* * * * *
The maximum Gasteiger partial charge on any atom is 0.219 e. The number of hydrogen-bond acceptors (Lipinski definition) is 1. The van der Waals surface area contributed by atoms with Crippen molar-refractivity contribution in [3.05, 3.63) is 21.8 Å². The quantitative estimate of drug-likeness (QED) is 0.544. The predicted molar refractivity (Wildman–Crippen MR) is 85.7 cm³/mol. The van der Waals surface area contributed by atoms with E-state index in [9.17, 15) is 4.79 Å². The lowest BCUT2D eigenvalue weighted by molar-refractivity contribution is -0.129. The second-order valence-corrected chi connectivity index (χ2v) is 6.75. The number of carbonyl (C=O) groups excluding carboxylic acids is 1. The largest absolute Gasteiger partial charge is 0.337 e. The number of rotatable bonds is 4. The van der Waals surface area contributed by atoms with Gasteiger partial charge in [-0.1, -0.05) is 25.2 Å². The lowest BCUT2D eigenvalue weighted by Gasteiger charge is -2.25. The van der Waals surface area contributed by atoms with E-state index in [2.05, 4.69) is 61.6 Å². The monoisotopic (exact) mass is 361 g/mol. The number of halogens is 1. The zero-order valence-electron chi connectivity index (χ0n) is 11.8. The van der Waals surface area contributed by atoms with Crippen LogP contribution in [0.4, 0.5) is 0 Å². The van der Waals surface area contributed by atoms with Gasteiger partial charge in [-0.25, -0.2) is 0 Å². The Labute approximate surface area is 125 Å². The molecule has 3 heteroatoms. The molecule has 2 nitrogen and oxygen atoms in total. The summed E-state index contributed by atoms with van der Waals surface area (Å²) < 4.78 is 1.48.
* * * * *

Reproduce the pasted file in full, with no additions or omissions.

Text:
The maximum Gasteiger partial charge on any atom is 0.219 e. The number of hydrogen-bond acceptors (Lipinski definition) is 1. The van der Waals surface area contributed by atoms with Crippen molar-refractivity contribution in [3.05, 3.63) is 21.8 Å². The quantitative estimate of drug-likeness (QED) is 0.544. The predicted molar refractivity (Wildman–Crippen MR) is 85.7 cm³/mol. The van der Waals surface area contributed by atoms with E-state index in [9.17, 15) is 4.79 Å². The lowest BCUT2D eigenvalue weighted by molar-refractivity contribution is -0.129. The second-order valence-corrected chi connectivity index (χ2v) is 6.75. The number of carbonyl (C=O) groups excluding carboxylic acids is 1. The largest absolute Gasteiger partial charge is 0.337 e. The number of rotatable bonds is 4. The van der Waals surface area contributed by atoms with Gasteiger partial charge in [-0.1, -0.05) is 25.2 Å². The lowest BCUT2D eigenvalue weighted by Gasteiger charge is -2.25. The van der Waals surface area contributed by atoms with E-state index in [2.05, 4.69) is 61.6 Å². The monoisotopic (exact) mass is 361 g/mol. The number of halogens is 1. The zero-order valence-electron chi connectivity index (χ0n) is 11.8. The van der Waals surface area contributed by atoms with Crippen LogP contribution in [0.4, 0.5) is 0 Å². The van der Waals surface area contributed by atoms with Gasteiger partial charge in [-0.25, -0.2) is 0 Å². The Labute approximate surface area is 125 Å². The molecule has 3 heteroatoms. The molecule has 2 nitrogen and oxygen atoms in total. The summed E-state index contributed by atoms with van der Waals surface area (Å²) < 4.78 is 1.48.